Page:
Allergic Rhinitis: November 2006 Archives

Allergic rhinitis rising worldwide

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allergic rhinitisPHILADELPHIA, Nov. 15 (UPI) -- There is epidemiological evidence that the prevalence of allergic rhinitis is rising worldwide, according to U.S. researchers.

"Reports indicate (allergic rhinitis) has increased 100 percent in each of the last three decades in developed countries," said Dr. Eli O. Meltzer, co-director of the Allergy & Asthma Medical Group & Research Center and of the University of California in San Diego.

"With allergic disorders estimated to affect some 1.4 billion people globally, there appears to be a worldwide epidemic of allergic diseases. Studies suggest this is likely a consequence of our changing environment, reduced infections and genetic susceptibilities," said Meltzer.

ACAAI: When Inhaled Corticosteroids Fail, What Then?

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asthmaPHILADELPHIA, Nov. 15 -- When inhaled corticosteroids don't adequately control a patient's asthma, the choice of next-best add-on therapy is open to debate.

So specialists did just that at a symposium, sponsored by GlaxoSmithKline, held in conjunction with the American College of Allergy, Asthma & Immunology. Each argued for one possible add-on therapy -- long-acting beta agonists, immunotherapy, leukotriene receptor antagonists, and plain old aspirin.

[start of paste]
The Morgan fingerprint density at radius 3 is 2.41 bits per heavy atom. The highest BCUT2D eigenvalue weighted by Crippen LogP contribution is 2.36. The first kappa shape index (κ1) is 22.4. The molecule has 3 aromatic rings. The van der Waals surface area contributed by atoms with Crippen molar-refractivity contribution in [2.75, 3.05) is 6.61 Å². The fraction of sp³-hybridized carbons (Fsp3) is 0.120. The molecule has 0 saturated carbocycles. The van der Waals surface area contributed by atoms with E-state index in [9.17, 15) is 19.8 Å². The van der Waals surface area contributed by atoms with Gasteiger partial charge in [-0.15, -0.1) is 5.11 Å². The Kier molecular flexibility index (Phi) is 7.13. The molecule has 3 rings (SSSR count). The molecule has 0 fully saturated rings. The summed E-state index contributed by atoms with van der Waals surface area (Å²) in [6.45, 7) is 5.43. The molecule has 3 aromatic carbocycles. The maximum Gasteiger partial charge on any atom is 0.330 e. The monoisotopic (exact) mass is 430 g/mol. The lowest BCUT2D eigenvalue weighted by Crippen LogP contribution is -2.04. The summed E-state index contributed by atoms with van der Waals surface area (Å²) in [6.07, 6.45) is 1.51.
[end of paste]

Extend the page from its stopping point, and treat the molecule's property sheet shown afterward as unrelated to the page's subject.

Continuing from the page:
Exercise might lower kids' hay fever risk

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hay fever NEW YORK (Reuters Health) - Regular physical activity might offer children some protection from the sniffs and sneezes of hay fever, a study suggests.

German researchers found that among the 1,700 children they followed for up to 12 years, those who were inactive at the study's start were 50 percent more likely to develop hay fever, compared with their regularly active peers.

According to the researchers, their findings are unlikely to be a case of "reverse causality," where hay fever caused some children to avoid outdoor activities. For one, the study followed the children over time, documenting new cases of hay fever. In addition, sedentary children were inactive year-round, not only during pollen season. 

Instead, the findings, published in the journal Allergy, suggest that regular exercise may somehow keep hay fever at bay.

allergic rhinitisA significant portion of the population suffers from allergic rhinitis. Rhinorrhea, sneezing, nasal congestion, itchy nose, and conjunctivitis are common symptoms associated with allergic rhinitis, and antihistamines are considered a first-line treatment for the management of these symptoms.

Improvements in health-related quality of life and health status were measured in this randomized, double-blind, placebo-controlled trial of levocetirizine, a new antihistamine, in patients with persistent allergic rhinitis.

Patients recorded responses to the Rhinoconjunctivitis Quality of Life Questionnaire (RQLQ) at the beginning of the randomization visit and at 1 and 4 weeks later, as well as at 3, 4.5, and 6 months after the randomization visits. Health status was also assessed using the Short Form (SF)-36 measure at all of the same time points, with the exception of Week 1.